Is it possible that political correctness is now guiding military strategy? According to Fox News, U.S. Navy SEALS from SEAL Team Six were ordered to abandon their targeted operation against a top al-Shabaab commander in Barawe, Somalia, ending a fierce firefight at his seaside compound when they saw that there were children present and realized they could not capture their target without hurting the little ones.
As details were emerging about the Friday night raid that was intended to capture Abdikadir Mohamed Abdikadir, aka “Ikrima,” a Kenyan of Somali origin. Pentagon press secretary George Little said in a statement Monday, the military personnel “conducted the operation with unparalleled precision.”
That means that as soon as they realized they were going to incur the wrath of the politically correct troops in the west for cutting through children to reach their target, they dropped their equipment and fled.
Military sources told Fox News that the military gear that was left behind, and was then photographed and tweeted lavishly by al Shabaab, was typical of the gear used by the SEALs and left little doubt that the Americans left the place in a hurry.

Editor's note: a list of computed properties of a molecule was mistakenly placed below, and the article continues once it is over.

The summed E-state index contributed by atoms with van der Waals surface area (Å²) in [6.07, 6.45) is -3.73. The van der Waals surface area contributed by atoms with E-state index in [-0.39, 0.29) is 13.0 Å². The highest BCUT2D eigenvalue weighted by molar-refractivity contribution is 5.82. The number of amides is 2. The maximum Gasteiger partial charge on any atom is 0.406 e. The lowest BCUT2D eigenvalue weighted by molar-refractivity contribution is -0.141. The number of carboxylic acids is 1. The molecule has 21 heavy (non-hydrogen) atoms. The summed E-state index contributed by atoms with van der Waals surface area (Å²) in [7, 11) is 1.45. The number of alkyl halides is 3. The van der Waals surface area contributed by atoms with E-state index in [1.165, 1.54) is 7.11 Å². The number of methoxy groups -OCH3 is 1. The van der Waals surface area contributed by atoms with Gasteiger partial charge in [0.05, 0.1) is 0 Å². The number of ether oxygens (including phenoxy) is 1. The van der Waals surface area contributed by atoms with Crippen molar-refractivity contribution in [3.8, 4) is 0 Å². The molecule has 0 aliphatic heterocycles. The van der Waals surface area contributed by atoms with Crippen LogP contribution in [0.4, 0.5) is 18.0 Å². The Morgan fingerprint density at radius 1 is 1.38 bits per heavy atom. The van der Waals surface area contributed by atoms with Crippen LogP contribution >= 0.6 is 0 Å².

Al Shabaab is the Somali terrorist group that executed last month’s Kenya mall attack that killed more than 60 people, including many children. Apparently, the same rules don’t apply to their own children, who must never be harmed by Western forces.
Matt Bryden, director of Nairobi-based think tank Sahan research, told NPR that the Nairobi mall demonstrated a “dangerous convergence of al-Shabab, al-Hijra and the old al-Qaida East Africa networks,” which may lay a foundation for future cooperative attacks in East Africa.
A leaked Kenyan intelligence report confirms that Ikrima was plotting “multiple attacks” inside Kenya, “sanctioned by al-Qaida” in Pakistan, and “involving financial and logistical support from South African operatives.”
He just has to make sure to bring along the kids, and his success is certain.
About the Author: Yori Yanover has been a working journalist since age 17, before he enlisted and worked for Ba'Machane Nachal. Since then he has worked for Israel Shelanu, the US supplement of Yedioth, JCN18.com, USAJewish.com, Lubavitch News Service, Arutz 7 (as DJ on the high seas), and the Grand Street News. He has published Dancing and Crying, a colorful and intimate portrait of the last two years in the life of the late Lubavitch Rebbe, (in Hebrew), and two fun books in English: The Cabalist's Daughter: A Novel of Practical Messianic Redemption, and How Would God REALLY Vote.
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